Old Disney Songs Are Better Than the New

Old Disney songs are simple, sweet, and easy.

I love Disney music. Not only is it the stuff of my childhood, but it's fun to sing and listen to. My greatest beef with the world is that Disney karaoke isn't a wide-spread institution, established in every bar and pub.

Music has been an integral part to Disney animated films from the very beginning. Snow White, Disney's folly that turned to gold, boasted seven new songs. "When You Wish Upon a Star" from Disney's next film, Pinocchio, won an Academy Award, and became the studio's theme song, an iconic tune that opens almost every movie.

After Walt Disney died, the studio which bore his name lost its spark. Known for animated films, it shifted gears and heavily focused on live action movies, a direction Walt Disney had already started. Some of these movies contained songs, even good ones—"Candle on the Water" from Pete's Dragon comes to mind—but most were standard, family-friendly adventures where no one sang or danced. The few animated movies the studio produced were equally lackluster, although "Oo-De-Lally" from Robin Hood does tend to get stuck in my head whenever I hear it.

Then something happened in the late 1980s. Disney found its voice with The Little Mermaid. The movie was unlike anything the studio had created before. Yes, it was animated, yes, there was a princess, and yes, there was music. But the music wasn't just a part of the movie—it was the movie.

The Little Mermaid was Disney's first animated Broadway show. The songs were not just something the character sang to pass the time, they weren't just background pieces sung by a choir; these were big musical numbers that were integral to the plot, explaining motivations, acting as exposition, and urging the characters to take action. The Disney Renaissance had begun: The Little Mermaid was followed by Beauty and the Beast, Aladdin, and The Lion King. Each had music and songs that were inseparable from the plot and the movie.

And that's where the problem lies.

I love to sing. It's not uncommon to find me singing, humming, or even whistling while I work. Disney songs top my greatest hits chart. But, let me tell you, modern Disney songs take effort. There's so much emotion, technical skill, and context to them that it's hard to just start singing them randomly to yourself.

I can listen to Sebastian belt out "Under the Sea" ad nauseam, singing along every time. But turn off the soundtrack, take away the back-up singers and instrumentals, and I can get through the song by myself maybe once. It's too draining, too complex and, frankly, too boring to do any more on my own.

You can't sing modern Disney songs quietly to yourself. They require you to put on a one-man show, even just for yourself, with all the oomph and charisma that the songs deserve. That's a lot of effort for something meant to occupy your mind while washing dishes.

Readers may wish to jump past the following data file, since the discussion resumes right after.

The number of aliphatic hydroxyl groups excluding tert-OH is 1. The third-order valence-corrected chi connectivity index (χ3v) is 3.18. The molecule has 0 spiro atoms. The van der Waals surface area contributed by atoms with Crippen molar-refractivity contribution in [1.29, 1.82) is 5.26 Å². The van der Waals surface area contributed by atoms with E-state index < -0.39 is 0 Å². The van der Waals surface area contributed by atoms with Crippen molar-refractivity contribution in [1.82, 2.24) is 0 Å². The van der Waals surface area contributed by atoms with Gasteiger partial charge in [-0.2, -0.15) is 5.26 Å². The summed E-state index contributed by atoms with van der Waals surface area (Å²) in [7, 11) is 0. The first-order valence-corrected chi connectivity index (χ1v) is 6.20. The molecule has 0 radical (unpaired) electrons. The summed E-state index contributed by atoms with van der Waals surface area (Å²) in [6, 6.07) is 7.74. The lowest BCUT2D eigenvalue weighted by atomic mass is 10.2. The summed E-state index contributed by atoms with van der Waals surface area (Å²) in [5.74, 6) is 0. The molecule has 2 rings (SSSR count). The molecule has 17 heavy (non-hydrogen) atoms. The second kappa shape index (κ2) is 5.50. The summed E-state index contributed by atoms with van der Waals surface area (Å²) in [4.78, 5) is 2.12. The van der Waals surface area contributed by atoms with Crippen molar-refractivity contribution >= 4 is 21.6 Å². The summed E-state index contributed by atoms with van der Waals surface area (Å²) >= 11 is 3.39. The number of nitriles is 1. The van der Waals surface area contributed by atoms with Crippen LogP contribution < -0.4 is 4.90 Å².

And, let's be honest, you need a good set of pipes to make "Let It Go" sound believable.

"Part of Your World" is a beautiful song, but unless you don't know what feet, legs and fire are, the words only make sense if you're a mermaid under the sea. Belle is charming, but it fits best within a poor, provincial French village. Just Around the Riverbend is stirring, but when you start debating about whether to marry Kocoumor not, it ceases to be a universal song about making choices and is specifically about Pocahontas. I'm not saying you can't sing them, but they certainly don't fit into general use.

Contrast that to old Disney songs. These simple, sweet melodies are fit for any occasion. They're easy to remember, they don't require immense skill, and their simple messages are timeless (excluding the train wrecks like "What Makes the Red Man Red"). I can mindlessly hum or sing "A Dream Is a Wish" to myself non-stop as I sew, or clean. "One Song, Baby Mine," and "Love Is a Song" are my go-to's when I'm endlessly rocking my daughter to sleep. I can't even imagine using one of the show-stopping modern hits for my baby's lullabies.

I can sing these to myself without missing the instrumentals, without wishing I had a partner. I don't feel the need to try my best in order to do them justice. I mean, if nothing else, I can't sound any more annoying than Snow White while singing "With a Smile and a Song."

The best part of old Disney songs is that they don't require any context. They can be completely separate from the movie. People didn't need to know "Bibbity-Bobbity-Boo" was from Cinderella to enjoy Bing Crosby singing it on the radio. "Too Good To Be True" was just another Dinah Shore melody. "Zip-a-Dee-Doo-Dah" was a smash hit, despite the terrible movie it was attached to. You can sing almost any old Disney song without bringing the movie to mind. Heck, how many people have even seen Song of the South? But I bet you know the song when you hear it.

There's no doubt that Disney will keep producing musical hits with future movies. Good. It's what sets Disney apart from the crowd and makes otherwise simple stories memorable. But as the music gets more showy, more plot-driven, more complex, they'll lose something. They'll lose the sweet simplicity, the easy manner, the repeatability and the timelessness of old Disney songs. "Let It Go" may still be popular five years on, but it'll never be as iconic as "Wish Upon a Star."

If you aren't familiar with early Disney songs, check them out. You don't have to agree with me that they're better than the new, but I think you'll find that they're anything but old.

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Old Disney Songs Are Better Than the New
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